Panellists call for merger of traditional and modern architecture

Accra- Panellists at a forum to commemorate the World Architecture Day on Tuesday unanimously agreed that traditional and modern architecture should be merged to ensure ease of construction and affordable low-income housing.

They said this style of architecture was appropriate for enhancing the construction of communal buildings like schools, hospitals and markets in suburban communities to reduce the infrastructure deficit.

The Day was celebrated on the theme: Leveraging Architecture and Good Designs for Greener and Better World.

MrsAkosuaObeng Mensah, an Architect with OrthnerOrthner and Associates, who shared her perspective on the theme at a forum organised by the Ghana Institute of Architects in Accra, said the dying African architectural heritage was a socio-cultural emergency, as traditional architecture remained an indispensable aspect of African history and cultural heritage.

She recommended that local architects must be incentivised to look towards indigenous architecture as a way to encouraging their mass production across the Continent.

Mrs Mensah stated that new works by contemporary African architects and designers had demonstrated the vast potential of traditional African architecture when combined with modern design, materials and construction techniques.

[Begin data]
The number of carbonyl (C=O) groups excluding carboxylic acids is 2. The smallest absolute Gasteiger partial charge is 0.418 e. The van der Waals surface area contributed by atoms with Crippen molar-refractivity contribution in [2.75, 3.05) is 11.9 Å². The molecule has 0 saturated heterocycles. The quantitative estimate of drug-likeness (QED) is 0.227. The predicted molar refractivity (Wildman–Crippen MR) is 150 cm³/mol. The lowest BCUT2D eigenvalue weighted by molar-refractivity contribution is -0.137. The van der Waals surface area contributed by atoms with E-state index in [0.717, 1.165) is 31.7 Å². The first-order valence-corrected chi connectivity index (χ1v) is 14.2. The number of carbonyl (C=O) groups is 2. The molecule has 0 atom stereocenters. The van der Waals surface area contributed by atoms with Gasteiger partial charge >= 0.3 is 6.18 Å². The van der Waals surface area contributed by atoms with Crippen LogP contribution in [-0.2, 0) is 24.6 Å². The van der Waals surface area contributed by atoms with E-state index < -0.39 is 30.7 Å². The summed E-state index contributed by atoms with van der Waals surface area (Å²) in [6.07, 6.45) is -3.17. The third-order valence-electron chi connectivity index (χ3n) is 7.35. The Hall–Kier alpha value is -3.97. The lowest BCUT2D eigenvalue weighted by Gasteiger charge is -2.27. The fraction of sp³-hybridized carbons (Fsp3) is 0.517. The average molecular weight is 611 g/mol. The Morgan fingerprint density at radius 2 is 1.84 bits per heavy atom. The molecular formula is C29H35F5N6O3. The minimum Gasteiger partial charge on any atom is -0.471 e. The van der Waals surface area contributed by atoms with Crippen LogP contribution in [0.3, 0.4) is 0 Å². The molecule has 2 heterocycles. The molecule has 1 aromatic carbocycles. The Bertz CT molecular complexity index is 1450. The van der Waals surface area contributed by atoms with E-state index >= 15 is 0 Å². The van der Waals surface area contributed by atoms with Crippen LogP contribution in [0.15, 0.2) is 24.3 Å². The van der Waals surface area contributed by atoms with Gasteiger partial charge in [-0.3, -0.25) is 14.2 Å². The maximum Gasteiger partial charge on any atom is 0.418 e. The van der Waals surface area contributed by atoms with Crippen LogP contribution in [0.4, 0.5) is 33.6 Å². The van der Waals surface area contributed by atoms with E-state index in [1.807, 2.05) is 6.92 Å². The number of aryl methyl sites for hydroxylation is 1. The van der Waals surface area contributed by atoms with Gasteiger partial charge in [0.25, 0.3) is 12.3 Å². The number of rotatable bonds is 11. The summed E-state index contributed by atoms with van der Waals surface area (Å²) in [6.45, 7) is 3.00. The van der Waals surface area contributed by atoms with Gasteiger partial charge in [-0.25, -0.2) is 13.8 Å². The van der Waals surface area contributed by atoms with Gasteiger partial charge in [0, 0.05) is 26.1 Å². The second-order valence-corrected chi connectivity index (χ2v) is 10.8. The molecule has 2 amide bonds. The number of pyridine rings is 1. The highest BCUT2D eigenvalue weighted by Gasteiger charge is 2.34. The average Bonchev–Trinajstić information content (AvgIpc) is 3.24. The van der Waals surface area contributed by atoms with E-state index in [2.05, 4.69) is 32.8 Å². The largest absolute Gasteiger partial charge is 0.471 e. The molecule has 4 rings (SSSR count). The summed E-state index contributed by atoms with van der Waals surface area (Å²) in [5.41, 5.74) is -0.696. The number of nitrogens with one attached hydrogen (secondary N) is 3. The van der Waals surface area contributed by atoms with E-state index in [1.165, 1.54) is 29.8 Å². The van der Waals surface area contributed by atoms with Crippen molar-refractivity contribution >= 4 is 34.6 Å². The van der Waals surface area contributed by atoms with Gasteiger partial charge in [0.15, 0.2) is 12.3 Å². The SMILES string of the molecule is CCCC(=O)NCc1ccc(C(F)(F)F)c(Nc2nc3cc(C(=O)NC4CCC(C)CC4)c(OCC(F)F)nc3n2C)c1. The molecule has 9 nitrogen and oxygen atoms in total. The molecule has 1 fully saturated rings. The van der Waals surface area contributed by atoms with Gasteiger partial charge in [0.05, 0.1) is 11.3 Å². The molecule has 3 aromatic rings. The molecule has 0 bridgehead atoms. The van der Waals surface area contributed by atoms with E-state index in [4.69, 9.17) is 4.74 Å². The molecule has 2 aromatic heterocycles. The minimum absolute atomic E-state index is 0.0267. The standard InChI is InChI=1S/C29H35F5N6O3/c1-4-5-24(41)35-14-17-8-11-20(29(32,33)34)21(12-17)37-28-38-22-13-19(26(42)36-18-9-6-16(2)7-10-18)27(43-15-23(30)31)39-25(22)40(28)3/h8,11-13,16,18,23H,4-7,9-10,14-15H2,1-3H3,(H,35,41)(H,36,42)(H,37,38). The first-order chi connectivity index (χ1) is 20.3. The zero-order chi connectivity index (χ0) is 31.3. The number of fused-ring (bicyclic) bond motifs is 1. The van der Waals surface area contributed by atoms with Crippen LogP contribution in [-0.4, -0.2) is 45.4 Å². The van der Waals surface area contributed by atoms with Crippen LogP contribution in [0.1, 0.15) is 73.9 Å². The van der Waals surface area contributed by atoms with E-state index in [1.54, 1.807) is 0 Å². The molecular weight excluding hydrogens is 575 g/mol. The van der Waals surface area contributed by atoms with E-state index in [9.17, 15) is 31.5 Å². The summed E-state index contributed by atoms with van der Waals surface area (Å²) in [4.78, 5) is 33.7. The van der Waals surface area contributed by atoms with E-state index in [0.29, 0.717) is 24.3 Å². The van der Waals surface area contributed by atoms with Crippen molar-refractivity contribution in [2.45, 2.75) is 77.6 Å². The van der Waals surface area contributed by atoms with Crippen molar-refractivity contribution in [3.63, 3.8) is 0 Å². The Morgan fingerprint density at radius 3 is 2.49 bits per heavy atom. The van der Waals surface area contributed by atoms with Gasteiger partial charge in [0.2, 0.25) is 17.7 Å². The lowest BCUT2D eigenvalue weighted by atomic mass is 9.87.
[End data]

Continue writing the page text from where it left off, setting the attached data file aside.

Mr James George Inedu, the Director of HTL Africa, stated that traditional African architecture, especially in Sub-Saharan Africa, had not profited from this renaissance and had instead steadily lost its appeal across the Continent.

He said the neglect of indigenous architecture resulted in the dearth of skilled craftsmen knowledgeable in the art of traditional building, which had further dimmed hopes for a revival of that architectural style.

MrInedu noted that African architecture, such as compound houses, had enough space that allowed free movement and was used for recreational and economic purposes.

He expressed optimism that the African architecture was a spirit and could be inculcated into the modern design to create wonderful designs.

Mr Richard NiiAdade, the President of Ghana Institute of Architects, said traditional building methods naturally created a sustainable green environment where vegetables and other crops were cultivated around the compound.

He called for the need to build structures that could withstand the effects of climate change including flooding and high temperature.

MrAdade advised architects to be innovative by exploring options of using local materials to construct buildings that were affordable and durable in order to help reduce the huge housing deficit in the country.

The problem in the housing sector is not only about designs but the issue of land turner system, the interest rate on housing loans, and expensive nature of materials. All these, when addressed, can help reduce the price of housing, he added.

MrAdade advised the public to patronise the services of Architects since it was cost-effective in the long term, safe and secure as compared to the use of services of unprofessional that was cheap but not durable.

Source: Ghana News Agency